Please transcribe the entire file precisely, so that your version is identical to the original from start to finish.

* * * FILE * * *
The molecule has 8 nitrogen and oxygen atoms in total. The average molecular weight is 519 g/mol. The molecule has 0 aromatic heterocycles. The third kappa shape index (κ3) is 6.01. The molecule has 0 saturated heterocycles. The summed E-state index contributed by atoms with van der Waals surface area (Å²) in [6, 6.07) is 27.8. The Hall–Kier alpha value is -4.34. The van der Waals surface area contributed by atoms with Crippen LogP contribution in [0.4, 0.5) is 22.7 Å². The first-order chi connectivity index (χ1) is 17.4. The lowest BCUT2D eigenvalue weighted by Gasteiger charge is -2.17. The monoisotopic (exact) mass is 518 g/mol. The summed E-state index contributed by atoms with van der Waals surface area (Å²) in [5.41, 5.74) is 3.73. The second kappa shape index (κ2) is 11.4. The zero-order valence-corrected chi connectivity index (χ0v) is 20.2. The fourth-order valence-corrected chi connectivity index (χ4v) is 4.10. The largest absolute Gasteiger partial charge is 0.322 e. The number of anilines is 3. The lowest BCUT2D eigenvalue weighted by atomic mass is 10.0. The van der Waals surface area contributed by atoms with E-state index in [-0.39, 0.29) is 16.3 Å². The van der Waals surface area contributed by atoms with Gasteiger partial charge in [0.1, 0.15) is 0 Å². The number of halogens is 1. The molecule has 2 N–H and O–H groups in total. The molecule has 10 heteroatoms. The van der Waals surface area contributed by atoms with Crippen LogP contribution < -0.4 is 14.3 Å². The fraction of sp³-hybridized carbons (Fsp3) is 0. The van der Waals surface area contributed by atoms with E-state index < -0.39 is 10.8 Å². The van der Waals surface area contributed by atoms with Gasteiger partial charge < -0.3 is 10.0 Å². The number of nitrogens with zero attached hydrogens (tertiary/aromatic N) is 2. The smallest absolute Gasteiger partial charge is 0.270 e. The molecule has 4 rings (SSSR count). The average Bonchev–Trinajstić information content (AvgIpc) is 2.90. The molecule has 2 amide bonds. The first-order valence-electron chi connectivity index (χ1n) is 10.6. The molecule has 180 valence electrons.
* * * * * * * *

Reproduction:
The molecule has 8 nitrogen and oxygen atoms in total. The average molecular weight is 519 g/mol. The molecule has 0 aromatic heterocycles. The third kappa shape index (κ3) is 6.01. The molecule has 0 saturated heterocycles. The summed E-state index contributed by atoms with van der Waals surface area (Å²) in [6, 6.07) is 27.8. The Hall–Kier alpha value is -4.34. The van der Waals surface area contributed by atoms with Crippen LogP contribution in [0.4, 0.5) is 22.7 Å². The first-order chi connectivity index (χ1) is 17.4. The lowest BCUT2D eigenvalue weighted by Gasteiger charge is -2.17. The monoisotopic (exact) mass is 518 g/mol. The summed E-state index contributed by atoms with van der Waals surface area (Å²) in [5.41, 5.74) is 3.73. The second kappa shape index (κ2) is 11.4. The zero-order valence-corrected chi connectivity index (χ0v) is 20.2. The fourth-order valence-corrected chi connectivity index (χ4v) is 4.10. The largest absolute Gasteiger partial charge is 0.322 e. The number of anilines is 3. The lowest BCUT2D eigenvalue weighted by atomic mass is 10.0. The van der Waals surface area contributed by atoms with E-state index in [-0.39, 0.29) is 16.3 Å². The van der Waals surface area contributed by atoms with Gasteiger partial charge in [0.1, 0.15) is 0 Å². The number of halogens is 1. The molecule has 2 N–H and O–H groups in total. The molecule has 10 heteroatoms. The van der Waals surface area contributed by atoms with Crippen LogP contribution < -0.4 is 14.3 Å². The fraction of sp³-hybridized carbons (Fsp3) is 0. The van der Waals surface area contributed by atoms with E-state index < -0.39 is 10.8 Å². The van der Waals surface area contributed by atoms with Gasteiger partial charge < -0.3 is 10.0 Å². The number of nitrogens with zero attached hydrogens (tertiary/aromatic N) is 2. The smallest absolute Gasteiger partial charge is 0.270 e. The molecule has 4 rings (SSSR count). The average Bonchev–Trinajstić information content (AvgIpc) is 2.90. The molecule has 2 amide bonds. The first-order valence-electron chi connectivity index (χ1n) is 10.6. The molecule has 180 valence electrons.